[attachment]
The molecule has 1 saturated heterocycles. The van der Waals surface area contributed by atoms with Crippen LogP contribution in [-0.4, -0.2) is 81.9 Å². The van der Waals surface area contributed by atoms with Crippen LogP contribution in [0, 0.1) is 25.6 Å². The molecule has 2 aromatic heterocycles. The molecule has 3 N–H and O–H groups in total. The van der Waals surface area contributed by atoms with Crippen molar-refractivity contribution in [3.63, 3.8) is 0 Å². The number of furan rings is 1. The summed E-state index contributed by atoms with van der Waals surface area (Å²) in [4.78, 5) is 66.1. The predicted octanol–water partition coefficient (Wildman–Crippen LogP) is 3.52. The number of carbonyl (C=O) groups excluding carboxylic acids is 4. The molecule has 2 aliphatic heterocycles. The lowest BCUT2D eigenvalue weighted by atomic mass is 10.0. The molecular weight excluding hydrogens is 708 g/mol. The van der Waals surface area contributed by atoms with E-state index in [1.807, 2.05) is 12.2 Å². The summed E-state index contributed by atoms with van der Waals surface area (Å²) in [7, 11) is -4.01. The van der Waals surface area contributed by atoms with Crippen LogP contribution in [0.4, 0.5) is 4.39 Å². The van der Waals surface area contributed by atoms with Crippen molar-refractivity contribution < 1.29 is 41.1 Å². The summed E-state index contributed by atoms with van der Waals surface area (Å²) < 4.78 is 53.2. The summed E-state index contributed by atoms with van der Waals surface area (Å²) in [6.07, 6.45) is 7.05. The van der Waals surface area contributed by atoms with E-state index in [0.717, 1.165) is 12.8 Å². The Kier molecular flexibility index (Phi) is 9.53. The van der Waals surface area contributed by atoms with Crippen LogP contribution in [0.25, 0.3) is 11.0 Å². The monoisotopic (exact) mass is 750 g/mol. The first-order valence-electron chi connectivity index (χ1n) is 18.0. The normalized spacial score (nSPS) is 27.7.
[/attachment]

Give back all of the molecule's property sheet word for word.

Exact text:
The molecule has 1 saturated heterocycles. The van der Waals surface area contributed by atoms with Crippen LogP contribution in [-0.4, -0.2) is 81.9 Å². The van der Waals surface area contributed by atoms with Crippen LogP contribution in [0, 0.1) is 25.6 Å². The molecule has 2 aromatic heterocycles. The molecule has 3 N–H and O–H groups in total. The van der Waals surface area contributed by atoms with Crippen molar-refractivity contribution in [3.63, 3.8) is 0 Å². The number of furan rings is 1. The summed E-state index contributed by atoms with van der Waals surface area (Å²) in [4.78, 5) is 66.1. The predicted octanol–water partition coefficient (Wildman–Crippen LogP) is 3.52. The number of carbonyl (C=O) groups excluding carboxylic acids is 4. The molecule has 2 aliphatic heterocycles. The lowest BCUT2D eigenvalue weighted by atomic mass is 10.0. The molecular weight excluding hydrogens is 708 g/mol. The van der Waals surface area contributed by atoms with E-state index in [1.807, 2.05) is 12.2 Å². The summed E-state index contributed by atoms with van der Waals surface area (Å²) in [7, 11) is -4.01. The van der Waals surface area contributed by atoms with Crippen LogP contribution in [0.4, 0.5) is 4.39 Å². The van der Waals surface area contributed by atoms with Crippen molar-refractivity contribution < 1.29 is 41.1 Å². The summed E-state index contributed by atoms with van der Waals surface area (Å²) < 4.78 is 53.2. The summed E-state index contributed by atoms with van der Waals surface area (Å²) in [6.07, 6.45) is 7.05. The van der Waals surface area contributed by atoms with E-state index in [0.717, 1.165) is 12.8 Å². The Kier molecular flexibility index (Phi) is 9.53. The van der Waals surface area contributed by atoms with Crippen LogP contribution in [0.25, 0.3) is 11.0 Å². The monoisotopic (exact) mass is 750 g/mol. The first-order valence-electron chi connectivity index (χ1n) is 18.0. The normalized spacial score (nSPS) is 27.7.